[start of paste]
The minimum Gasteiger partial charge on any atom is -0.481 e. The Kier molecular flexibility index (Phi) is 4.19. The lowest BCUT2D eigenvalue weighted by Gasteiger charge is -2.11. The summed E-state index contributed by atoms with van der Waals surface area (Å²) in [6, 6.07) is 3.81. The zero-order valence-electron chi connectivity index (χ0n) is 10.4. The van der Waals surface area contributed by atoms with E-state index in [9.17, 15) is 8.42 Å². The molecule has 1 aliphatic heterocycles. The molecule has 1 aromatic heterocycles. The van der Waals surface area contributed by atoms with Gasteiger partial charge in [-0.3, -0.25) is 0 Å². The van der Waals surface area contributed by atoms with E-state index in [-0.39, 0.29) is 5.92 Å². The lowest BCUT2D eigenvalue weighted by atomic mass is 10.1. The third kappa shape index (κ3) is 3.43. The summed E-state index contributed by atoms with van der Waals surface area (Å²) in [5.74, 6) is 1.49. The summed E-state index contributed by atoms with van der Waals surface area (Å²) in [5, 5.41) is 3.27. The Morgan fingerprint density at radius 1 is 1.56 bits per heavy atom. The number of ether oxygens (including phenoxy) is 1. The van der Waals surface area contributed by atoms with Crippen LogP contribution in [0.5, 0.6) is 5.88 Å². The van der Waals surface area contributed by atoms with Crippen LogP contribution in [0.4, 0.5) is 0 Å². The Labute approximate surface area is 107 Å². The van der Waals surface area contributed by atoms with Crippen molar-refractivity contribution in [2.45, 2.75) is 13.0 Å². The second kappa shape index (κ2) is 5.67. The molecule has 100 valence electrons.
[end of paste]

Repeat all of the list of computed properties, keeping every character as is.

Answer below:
The minimum Gasteiger partial charge on any atom is -0.481 e. The Kier molecular flexibility index (Phi) is 4.19. The lowest BCUT2D eigenvalue weighted by Gasteiger charge is -2.11. The summed E-state index contributed by atoms with van der Waals surface area (Å²) in [6, 6.07) is 3.81. The zero-order valence-electron chi connectivity index (χ0n) is 10.4. The van der Waals surface area contributed by atoms with E-state index in [9.17, 15) is 8.42 Å². The molecule has 1 aliphatic heterocycles. The molecule has 1 aromatic heterocycles. The van der Waals surface area contributed by atoms with Gasteiger partial charge in [-0.3, -0.25) is 0 Å². The van der Waals surface area contributed by atoms with E-state index in [-0.39, 0.29) is 5.92 Å². The lowest BCUT2D eigenvalue weighted by atomic mass is 10.1. The third kappa shape index (κ3) is 3.43. The summed E-state index contributed by atoms with van der Waals surface area (Å²) in [5.74, 6) is 1.49. The summed E-state index contributed by atoms with van der Waals surface area (Å²) in [5, 5.41) is 3.27. The Morgan fingerprint density at radius 1 is 1.56 bits per heavy atom. The number of ether oxygens (including phenoxy) is 1. The van der Waals surface area contributed by atoms with Crippen LogP contribution in [0.5, 0.6) is 5.88 Å². The van der Waals surface area contributed by atoms with Crippen LogP contribution in [0.4, 0.5) is 0 Å². The Labute approximate surface area is 107 Å². The van der Waals surface area contributed by atoms with Crippen molar-refractivity contribution in [2.45, 2.75) is 13.0 Å². The second kappa shape index (κ2) is 5.67. The molecule has 100 valence electrons.